Journalists who are focusing on environmental impacts of an oil spill should pay close attention to the methods that are used in any clean-up operations. Some detergents that can be used are themselves harmful chemicals that are strictly controlled. In some cases they may cause unnecessary additional damage to the environment.
It is also important to know what kind of oil has leaked. Some are more toxic than others. Some evaporate more quickly than others.
Companies that are responsible for oil spills, and governments that want to manage public opinion, may try to stop journalists from reporting on the situation. Reporters claimed that this happened in 2010 following the Deepwater Horizon oil spill in the Gulf of Mexico (see this article in the Columbia Journalism Review).
CASE STUDY – Nigeria’s oil-stained delta
The 2010 Deepwater Horizon oil spill was massive in scale and received considerable media coverage as a result. But in recent decades, vast quantities of oil have leaked every year into the land and wetlands where poor communities live in Nigeria’s Niger Delta. Media coverage of this story outside of Nigeria has been minimal.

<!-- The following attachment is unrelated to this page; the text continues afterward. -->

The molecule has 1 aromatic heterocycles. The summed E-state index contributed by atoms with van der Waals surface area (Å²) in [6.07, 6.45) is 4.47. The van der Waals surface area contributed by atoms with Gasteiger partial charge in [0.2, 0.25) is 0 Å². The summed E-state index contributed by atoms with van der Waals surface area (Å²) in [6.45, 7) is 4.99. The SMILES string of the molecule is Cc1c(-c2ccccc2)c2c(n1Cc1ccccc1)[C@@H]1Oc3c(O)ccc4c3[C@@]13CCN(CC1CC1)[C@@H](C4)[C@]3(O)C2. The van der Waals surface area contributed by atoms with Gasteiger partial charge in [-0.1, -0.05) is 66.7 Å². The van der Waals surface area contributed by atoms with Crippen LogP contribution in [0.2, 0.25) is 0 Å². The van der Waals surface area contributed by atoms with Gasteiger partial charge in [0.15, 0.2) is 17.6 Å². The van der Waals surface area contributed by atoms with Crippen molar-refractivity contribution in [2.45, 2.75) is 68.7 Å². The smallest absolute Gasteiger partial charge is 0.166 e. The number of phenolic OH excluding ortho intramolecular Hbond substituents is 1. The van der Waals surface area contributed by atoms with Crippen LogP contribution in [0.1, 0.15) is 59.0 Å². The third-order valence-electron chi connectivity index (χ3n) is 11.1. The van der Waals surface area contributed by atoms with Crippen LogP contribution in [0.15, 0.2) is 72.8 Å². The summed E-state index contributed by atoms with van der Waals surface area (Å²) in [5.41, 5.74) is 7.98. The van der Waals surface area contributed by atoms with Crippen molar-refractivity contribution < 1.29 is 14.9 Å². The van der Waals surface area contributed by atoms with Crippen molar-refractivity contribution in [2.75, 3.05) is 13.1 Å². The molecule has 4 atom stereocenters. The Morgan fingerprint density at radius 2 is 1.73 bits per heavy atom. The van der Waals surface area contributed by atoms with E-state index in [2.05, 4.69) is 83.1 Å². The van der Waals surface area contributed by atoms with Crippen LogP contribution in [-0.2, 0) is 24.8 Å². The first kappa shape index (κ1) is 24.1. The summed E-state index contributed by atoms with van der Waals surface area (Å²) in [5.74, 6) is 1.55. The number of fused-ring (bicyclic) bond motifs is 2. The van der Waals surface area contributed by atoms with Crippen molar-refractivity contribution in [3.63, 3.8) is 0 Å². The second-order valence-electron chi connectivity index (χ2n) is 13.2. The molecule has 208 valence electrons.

The delta is the source of some of the finest quality oil in the world, and big multinational companies have been extracting it since the 1950s. Hundreds of pipelines carry all through the region, but the pipes are often leaky and the oil spills out to contaminate farmland, wells for drinking water, forests and waterways from which people seek fish and crabs to eat.
The situation has led to social conflict and numerous allegations of human rights abuses. Local people accuse the oil companies of negligence and their government of corruption and collusion. The oil companies say, however, that most of the oil spills are caused by vandalism, theft or sabotage by militants.
With hundreds of spills happening every year, this is a story that shows no signs of going away any time soon. For more details, see these articles in The Guardian, the New York Times and this video report by Aljazeera.